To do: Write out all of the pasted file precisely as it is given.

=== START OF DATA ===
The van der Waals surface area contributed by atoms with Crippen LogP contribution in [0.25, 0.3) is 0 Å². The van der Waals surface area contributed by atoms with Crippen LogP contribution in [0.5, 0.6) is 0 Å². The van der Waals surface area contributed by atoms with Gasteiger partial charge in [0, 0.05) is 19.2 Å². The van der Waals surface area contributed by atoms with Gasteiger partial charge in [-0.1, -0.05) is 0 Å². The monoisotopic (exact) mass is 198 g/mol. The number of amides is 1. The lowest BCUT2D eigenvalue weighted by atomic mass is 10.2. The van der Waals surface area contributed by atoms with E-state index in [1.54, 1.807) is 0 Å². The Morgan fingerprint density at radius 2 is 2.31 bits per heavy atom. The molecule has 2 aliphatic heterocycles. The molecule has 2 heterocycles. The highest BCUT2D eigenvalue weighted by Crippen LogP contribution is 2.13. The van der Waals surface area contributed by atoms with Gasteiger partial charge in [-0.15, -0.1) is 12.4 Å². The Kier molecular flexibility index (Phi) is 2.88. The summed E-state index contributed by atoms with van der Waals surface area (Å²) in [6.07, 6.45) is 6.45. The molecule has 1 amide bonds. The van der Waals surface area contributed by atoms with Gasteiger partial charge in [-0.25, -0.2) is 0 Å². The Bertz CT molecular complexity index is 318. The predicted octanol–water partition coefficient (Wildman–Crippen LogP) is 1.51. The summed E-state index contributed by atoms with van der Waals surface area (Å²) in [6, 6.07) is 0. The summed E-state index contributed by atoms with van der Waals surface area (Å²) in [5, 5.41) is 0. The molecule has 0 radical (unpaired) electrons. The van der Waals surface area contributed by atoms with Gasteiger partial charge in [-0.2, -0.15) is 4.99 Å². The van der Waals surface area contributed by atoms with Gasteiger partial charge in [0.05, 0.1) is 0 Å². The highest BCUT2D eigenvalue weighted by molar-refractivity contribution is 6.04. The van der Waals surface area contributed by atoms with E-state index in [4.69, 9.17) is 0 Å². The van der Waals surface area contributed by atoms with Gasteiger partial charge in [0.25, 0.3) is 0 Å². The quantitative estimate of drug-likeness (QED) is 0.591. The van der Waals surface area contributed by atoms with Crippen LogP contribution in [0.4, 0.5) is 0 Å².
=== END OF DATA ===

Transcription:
The van der Waals surface area contributed by atoms with Crippen LogP contribution in [0.25, 0.3) is 0 Å². The van der Waals surface area contributed by atoms with Crippen LogP contribution in [0.5, 0.6) is 0 Å². The van der Waals surface area contributed by atoms with Gasteiger partial charge in [0, 0.05) is 19.2 Å². The van der Waals surface area contributed by atoms with Gasteiger partial charge in [-0.1, -0.05) is 0 Å². The monoisotopic (exact) mass is 198 g/mol. The number of amides is 1. The lowest BCUT2D eigenvalue weighted by atomic mass is 10.2. The van der Waals surface area contributed by atoms with E-state index in [1.54, 1.807) is 0 Å². The Morgan fingerprint density at radius 2 is 2.31 bits per heavy atom. The molecule has 2 aliphatic heterocycles. The molecule has 2 heterocycles. The highest BCUT2D eigenvalue weighted by Crippen LogP contribution is 2.13. The van der Waals surface area contributed by atoms with Gasteiger partial charge in [-0.15, -0.1) is 12.4 Å². The Kier molecular flexibility index (Phi) is 2.88. The summed E-state index contributed by atoms with van der Waals surface area (Å²) in [6.07, 6.45) is 6.45. The molecule has 1 amide bonds. The van der Waals surface area contributed by atoms with Gasteiger partial charge in [-0.25, -0.2) is 0 Å². The Bertz CT molecular complexity index is 318. The predicted octanol–water partition coefficient (Wildman–Crippen LogP) is 1.51. The summed E-state index contributed by atoms with van der Waals surface area (Å²) in [6, 6.07) is 0. The summed E-state index contributed by atoms with van der Waals surface area (Å²) in [5, 5.41) is 0. The molecule has 0 radical (unpaired) electrons. The van der Waals surface area contributed by atoms with Gasteiger partial charge in [-0.2, -0.15) is 4.99 Å². The van der Waals surface area contributed by atoms with Gasteiger partial charge in [0.05, 0.1) is 0 Å². The highest BCUT2D eigenvalue weighted by molar-refractivity contribution is 6.04. The van der Waals surface area contributed by atoms with E-state index in [4.69, 9.17) is 0 Å². The van der Waals surface area contributed by atoms with Gasteiger partial charge in [0.25, 0.3) is 0 Å². The quantitative estimate of drug-likeness (QED) is 0.591. The van der Waals surface area contributed by atoms with Crippen LogP contribution in [0.4, 0.5) is 0 Å².